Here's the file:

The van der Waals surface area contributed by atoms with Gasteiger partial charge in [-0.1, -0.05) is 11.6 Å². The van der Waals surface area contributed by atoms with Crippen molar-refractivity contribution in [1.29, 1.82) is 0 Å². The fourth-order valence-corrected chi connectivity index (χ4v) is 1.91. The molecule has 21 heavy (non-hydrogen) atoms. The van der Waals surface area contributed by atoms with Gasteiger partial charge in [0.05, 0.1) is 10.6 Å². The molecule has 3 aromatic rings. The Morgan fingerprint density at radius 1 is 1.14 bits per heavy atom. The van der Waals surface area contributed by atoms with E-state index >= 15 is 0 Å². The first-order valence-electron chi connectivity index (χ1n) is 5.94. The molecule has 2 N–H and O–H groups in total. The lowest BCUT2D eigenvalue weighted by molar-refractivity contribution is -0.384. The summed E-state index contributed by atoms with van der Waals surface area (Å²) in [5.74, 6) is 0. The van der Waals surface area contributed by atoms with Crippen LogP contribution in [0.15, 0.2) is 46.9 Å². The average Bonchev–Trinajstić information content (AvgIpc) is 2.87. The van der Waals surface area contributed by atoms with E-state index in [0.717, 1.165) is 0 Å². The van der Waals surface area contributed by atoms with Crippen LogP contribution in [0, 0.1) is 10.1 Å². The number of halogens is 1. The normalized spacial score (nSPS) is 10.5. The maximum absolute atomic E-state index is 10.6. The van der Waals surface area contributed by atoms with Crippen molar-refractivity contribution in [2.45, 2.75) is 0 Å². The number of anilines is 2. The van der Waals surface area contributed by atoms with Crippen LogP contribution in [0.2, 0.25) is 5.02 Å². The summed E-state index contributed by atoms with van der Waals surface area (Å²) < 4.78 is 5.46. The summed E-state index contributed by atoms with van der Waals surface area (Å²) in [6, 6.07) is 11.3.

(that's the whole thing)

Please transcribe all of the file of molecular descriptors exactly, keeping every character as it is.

The van der Waals surface area contributed by atoms with Gasteiger partial charge in [-0.1, -0.05) is 11.6 Å². The van der Waals surface area contributed by atoms with Crippen molar-refractivity contribution in [1.29, 1.82) is 0 Å². The fourth-order valence-corrected chi connectivity index (χ4v) is 1.91. The molecule has 21 heavy (non-hydrogen) atoms. The van der Waals surface area contributed by atoms with Gasteiger partial charge in [0.05, 0.1) is 10.6 Å². The molecule has 3 aromatic rings. The Morgan fingerprint density at radius 1 is 1.14 bits per heavy atom. The van der Waals surface area contributed by atoms with E-state index >= 15 is 0 Å². The first-order valence-electron chi connectivity index (χ1n) is 5.94. The molecule has 2 N–H and O–H groups in total. The lowest BCUT2D eigenvalue weighted by molar-refractivity contribution is -0.384. The summed E-state index contributed by atoms with van der Waals surface area (Å²) in [5.74, 6) is 0. The van der Waals surface area contributed by atoms with Crippen LogP contribution in [0.15, 0.2) is 46.9 Å². The average Bonchev–Trinajstić information content (AvgIpc) is 2.87. The van der Waals surface area contributed by atoms with E-state index in [0.717, 1.165) is 0 Å². The van der Waals surface area contributed by atoms with Crippen LogP contribution in [0, 0.1) is 10.1 Å². The number of halogens is 1. The normalized spacial score (nSPS) is 10.5. The maximum absolute atomic E-state index is 10.6. The van der Waals surface area contributed by atoms with Crippen molar-refractivity contribution in [2.45, 2.75) is 0 Å². The number of anilines is 2. The van der Waals surface area contributed by atoms with Crippen LogP contribution in [0.2, 0.25) is 5.02 Å². The summed E-state index contributed by atoms with van der Waals surface area (Å²) < 4.78 is 5.46. The summed E-state index contributed by atoms with van der Waals surface area (Å²) in [6, 6.07) is 11.3.